Pakistan Sets Its Eyes on an All-Electric Future, Hoping to Have 30% Electric Drivetrain Cars by 2030
Authorities from Pakistan have informed the UN of their plans to ensure that at least 30 percent of the vehicles used in the country are zero-emissions with an all-electric drivetrain.
Along with Denmark and Norway, Pakistan co-chairs a 32-nation Group of Friends on Sustainable Energy, which is committed to a transition from fossil fuel to renewable energy.
Pakistan is also a member of the Group of Friends on Climate Change, which is also committed to promoting the use of safe, renewable energy.
Speaking at a virtual meeting of this group in New York earlier this week, Pakistan’s UN Ambassador Munir Akram warned that most developing countries could fail to fulfill their commitments to the goal of creating a clean environment if they were not helped in making an adequate recovery from the Covid-19 crisis.
“If developing countries are destitute, if there are humanitarian disasters, if we are unable to recover from Covid, I think all other actions for many developing countries will become irrelevant,” he said. “So urgent and immediate actions are needed.”
An Electric Solution to the Global Warming
The Pakistani envoy, who is also the president of the UN Economic and Social Council (ECOSOC), urged major emitters of harmful gases into the atmosphere to fulfil their commitment to creating a safe and clean environment for all.
“There are positive indications I agree, but I believe that these should be made much clearer as we go forward, especially from the biggest country, the United States,” he said. “We look forward to what the new US administration will have to say in the coming months.”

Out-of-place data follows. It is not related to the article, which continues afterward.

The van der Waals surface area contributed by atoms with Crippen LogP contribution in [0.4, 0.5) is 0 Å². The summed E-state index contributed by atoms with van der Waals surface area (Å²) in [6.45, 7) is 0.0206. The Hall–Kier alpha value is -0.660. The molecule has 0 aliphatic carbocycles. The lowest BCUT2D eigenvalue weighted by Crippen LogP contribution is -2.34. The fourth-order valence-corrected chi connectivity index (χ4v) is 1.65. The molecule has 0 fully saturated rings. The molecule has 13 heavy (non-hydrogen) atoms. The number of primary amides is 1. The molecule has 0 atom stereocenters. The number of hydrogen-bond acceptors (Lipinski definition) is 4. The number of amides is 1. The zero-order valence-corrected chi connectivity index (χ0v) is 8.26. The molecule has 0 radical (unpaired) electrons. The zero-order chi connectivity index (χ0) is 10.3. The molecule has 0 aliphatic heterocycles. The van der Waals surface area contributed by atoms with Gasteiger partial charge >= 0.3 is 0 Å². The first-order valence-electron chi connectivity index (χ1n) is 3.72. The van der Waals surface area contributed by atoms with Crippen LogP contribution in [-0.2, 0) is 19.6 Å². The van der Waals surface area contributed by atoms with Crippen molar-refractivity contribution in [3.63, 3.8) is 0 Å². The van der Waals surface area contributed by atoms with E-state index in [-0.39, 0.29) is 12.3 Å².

Urging the world’s leading nations to fulfil their pledge for the hundred billion annual commitment on climate finance, Ambassador Akram said: “I think for many developing countries that will be an acid test.”
Pakistan, he said, was one of the smallest emitters of carbon in the world, but it’s also one of the most vulnerable countries with devastating environmental impact.
“We have an extensive and ambitious plan, both on adaptation, mitigation,” he said, adding that Pakistan was committed to meeting the targets set by various international agreements for promoting clean energy.
“We are also a champion on financing investment in renewable energy, and we look forward to playing that role as well,” he said.
Ambassador Akram also underlined the need for concrete progress on development transfer and deployment of technology in developing countries.
In August, Pakistan unveiled a plan to boost the share of renewable energy to 30 per cent by 2030, up from about 4 per cent today.
The Transition Strategy
During the first phase, Pakistan aims to increase the share of renewables in power mix to 30 per cent by 2025. The targeted mix will include mainly wind and solar power, but also geothermal, tidal, wave and biomass energy.
With boosts in hydropower capacity, Pakistan hopes to bring the share of clean energy in its electricity mix to 65 per cent by 2030.
There are plans to build seven more coal-fired power plants for the China-Pakistan Economic Corridor project. This could potentially prevent the country from reaching this goal.
Clean energy and the all-electric future have also been delayed across the globe due to the coronavirus pandemic.